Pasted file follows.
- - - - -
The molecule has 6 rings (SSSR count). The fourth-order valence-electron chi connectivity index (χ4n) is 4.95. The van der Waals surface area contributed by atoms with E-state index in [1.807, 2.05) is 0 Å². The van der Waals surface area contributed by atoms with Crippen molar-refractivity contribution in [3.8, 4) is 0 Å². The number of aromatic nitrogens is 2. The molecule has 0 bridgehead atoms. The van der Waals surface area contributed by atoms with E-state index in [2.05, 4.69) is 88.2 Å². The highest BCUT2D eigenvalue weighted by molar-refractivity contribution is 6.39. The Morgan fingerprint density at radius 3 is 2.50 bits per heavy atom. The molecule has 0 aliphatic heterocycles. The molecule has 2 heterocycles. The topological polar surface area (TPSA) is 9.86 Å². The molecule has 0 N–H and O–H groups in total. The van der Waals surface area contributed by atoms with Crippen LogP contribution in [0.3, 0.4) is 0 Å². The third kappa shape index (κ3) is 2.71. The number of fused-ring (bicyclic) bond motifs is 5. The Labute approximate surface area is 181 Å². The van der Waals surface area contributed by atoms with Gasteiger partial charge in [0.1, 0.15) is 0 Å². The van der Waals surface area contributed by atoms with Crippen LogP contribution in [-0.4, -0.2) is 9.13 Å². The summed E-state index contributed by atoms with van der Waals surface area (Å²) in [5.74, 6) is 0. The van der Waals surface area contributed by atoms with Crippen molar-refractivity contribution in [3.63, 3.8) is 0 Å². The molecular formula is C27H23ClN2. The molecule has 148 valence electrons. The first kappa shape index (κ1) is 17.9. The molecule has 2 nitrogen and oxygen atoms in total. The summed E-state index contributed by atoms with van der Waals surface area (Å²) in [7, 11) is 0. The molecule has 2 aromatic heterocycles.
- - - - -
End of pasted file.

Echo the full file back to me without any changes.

The molecule has 6 rings (SSSR count). The fourth-order valence-electron chi connectivity index (χ4n) is 4.95. The van der Waals surface area contributed by atoms with E-state index in [1.807, 2.05) is 0 Å². The van der Waals surface area contributed by atoms with Crippen molar-refractivity contribution in [3.8, 4) is 0 Å². The number of aromatic nitrogens is 2. The molecule has 0 bridgehead atoms. The van der Waals surface area contributed by atoms with E-state index in [2.05, 4.69) is 88.2 Å². The highest BCUT2D eigenvalue weighted by molar-refractivity contribution is 6.39. The Morgan fingerprint density at radius 3 is 2.50 bits per heavy atom. The molecule has 0 aliphatic heterocycles. The molecule has 2 heterocycles. The topological polar surface area (TPSA) is 9.86 Å². The molecule has 0 N–H and O–H groups in total. The van der Waals surface area contributed by atoms with Crippen LogP contribution in [0.3, 0.4) is 0 Å². The third kappa shape index (κ3) is 2.71. The number of fused-ring (bicyclic) bond motifs is 5. The Labute approximate surface area is 181 Å². The van der Waals surface area contributed by atoms with Gasteiger partial charge in [0.1, 0.15) is 0 Å². The van der Waals surface area contributed by atoms with Crippen LogP contribution in [-0.4, -0.2) is 9.13 Å². The summed E-state index contributed by atoms with van der Waals surface area (Å²) in [5.74, 6) is 0. The van der Waals surface area contributed by atoms with Crippen molar-refractivity contribution in [3.63, 3.8) is 0 Å². The molecular formula is C27H23ClN2. The molecule has 148 valence electrons. The first kappa shape index (κ1) is 17.9. The molecule has 2 nitrogen and oxygen atoms in total. The summed E-state index contributed by atoms with van der Waals surface area (Å²) in [7, 11) is 0. The molecule has 2 aromatic heterocycles.